Special Collections and Archives at Queen's University Belfast holds a wide array of early medical works and medical history. Many of these are nestled within the Samuel Simms Collection. These works were collected by Dr. Samuel Simms (1896-1967), medical doctor, bibliophile, and local historian.
Through this unique collection one can examine the science of medicine and come to understand Gawande's conception of medicine and medical discovery as disorderly, untidy, sometimes unknowable, esoteric, often in flux, and constantly challenging old ideas, assumptions and treatments:
“We look for medicine to be an orderly field of knowledge and procedure. But it is not. It is an imperfect science, an enterprise of constantly changing knowledge, uncertain information, fallible individuals, and ... lives on the line. There is science in what we do, yes, but also habit, intuition, and sometimes plain old guessing. The gap between what we know and what we aim for persists. And this gap complicates everything we do." Atul Gawande, Complications: A surgeon's notes on an imperfect science (London, Profile, 2002) p.7.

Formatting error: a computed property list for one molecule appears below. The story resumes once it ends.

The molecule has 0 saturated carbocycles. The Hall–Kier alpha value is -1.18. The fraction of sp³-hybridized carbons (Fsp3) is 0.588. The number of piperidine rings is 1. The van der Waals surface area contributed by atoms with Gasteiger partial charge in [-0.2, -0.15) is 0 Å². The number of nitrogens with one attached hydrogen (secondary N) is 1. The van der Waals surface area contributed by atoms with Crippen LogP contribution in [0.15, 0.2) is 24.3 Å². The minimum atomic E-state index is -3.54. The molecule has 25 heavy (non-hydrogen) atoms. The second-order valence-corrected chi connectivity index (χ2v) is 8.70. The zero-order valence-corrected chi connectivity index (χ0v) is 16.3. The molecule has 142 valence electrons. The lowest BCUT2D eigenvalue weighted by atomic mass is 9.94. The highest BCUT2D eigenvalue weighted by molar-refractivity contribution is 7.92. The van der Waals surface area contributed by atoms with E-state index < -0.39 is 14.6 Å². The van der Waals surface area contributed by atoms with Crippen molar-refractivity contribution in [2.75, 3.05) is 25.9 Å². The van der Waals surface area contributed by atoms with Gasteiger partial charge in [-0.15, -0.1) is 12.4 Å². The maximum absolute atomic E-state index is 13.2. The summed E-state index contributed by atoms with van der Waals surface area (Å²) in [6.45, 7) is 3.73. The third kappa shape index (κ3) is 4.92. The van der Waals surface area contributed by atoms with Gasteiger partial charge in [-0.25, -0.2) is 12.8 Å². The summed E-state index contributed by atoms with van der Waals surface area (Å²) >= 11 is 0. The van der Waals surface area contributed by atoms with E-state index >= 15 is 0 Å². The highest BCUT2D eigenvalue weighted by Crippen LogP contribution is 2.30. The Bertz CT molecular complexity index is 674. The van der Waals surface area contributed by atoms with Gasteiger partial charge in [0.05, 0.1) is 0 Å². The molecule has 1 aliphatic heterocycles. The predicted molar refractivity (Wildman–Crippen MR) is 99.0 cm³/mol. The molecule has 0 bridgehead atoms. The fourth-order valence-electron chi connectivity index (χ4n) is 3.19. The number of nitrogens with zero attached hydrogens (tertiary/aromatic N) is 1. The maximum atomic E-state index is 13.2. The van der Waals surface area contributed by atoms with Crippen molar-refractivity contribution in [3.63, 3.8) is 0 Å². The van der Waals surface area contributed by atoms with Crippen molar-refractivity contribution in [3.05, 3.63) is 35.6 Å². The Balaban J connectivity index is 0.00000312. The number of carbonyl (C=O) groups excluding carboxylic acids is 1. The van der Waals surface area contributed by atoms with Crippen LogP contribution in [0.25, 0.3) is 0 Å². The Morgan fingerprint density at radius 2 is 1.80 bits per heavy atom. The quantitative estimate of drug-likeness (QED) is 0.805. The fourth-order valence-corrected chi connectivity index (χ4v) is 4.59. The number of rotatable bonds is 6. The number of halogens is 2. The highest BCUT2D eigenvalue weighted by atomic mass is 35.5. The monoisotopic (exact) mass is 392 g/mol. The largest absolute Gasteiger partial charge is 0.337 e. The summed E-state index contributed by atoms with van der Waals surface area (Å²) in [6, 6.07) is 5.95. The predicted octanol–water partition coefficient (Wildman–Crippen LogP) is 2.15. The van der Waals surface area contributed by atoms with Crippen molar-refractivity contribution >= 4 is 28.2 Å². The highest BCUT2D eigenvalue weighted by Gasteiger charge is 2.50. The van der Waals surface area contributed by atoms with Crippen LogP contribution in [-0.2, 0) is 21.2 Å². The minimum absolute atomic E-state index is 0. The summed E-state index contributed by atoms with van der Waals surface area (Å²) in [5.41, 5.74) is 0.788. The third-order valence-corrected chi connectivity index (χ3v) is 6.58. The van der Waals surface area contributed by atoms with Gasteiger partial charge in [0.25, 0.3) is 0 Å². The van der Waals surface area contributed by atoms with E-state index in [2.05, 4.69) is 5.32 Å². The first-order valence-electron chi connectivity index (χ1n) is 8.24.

For the first time, this digital exhibition brings together material from the Simms collection across different fields of learning within the wider umbrella of medicine e.g. surgery, anatomy, physiology, pharmacy, gynaecology, toxicology and psychiatry, to name but a few.
This exhibition will be of interest to a range of researchers, including those investigating medicine and history, as well as though with a keen interest in book history and lovers of book collections. It is the hope that this exhibition will bring the distinctive Simms collection of medical publications to wider audience and to publicise this unique and impressive resource.
You are encouraged to click into the images thoughout this exhibition in order to (i) zoom in on the material, (ii) to see futher images embedded within one item and (iii) also to reveal bibliographic information (Dublin Core).
All text, web development, and design for this exhibition by Dr. Michael O'Connor.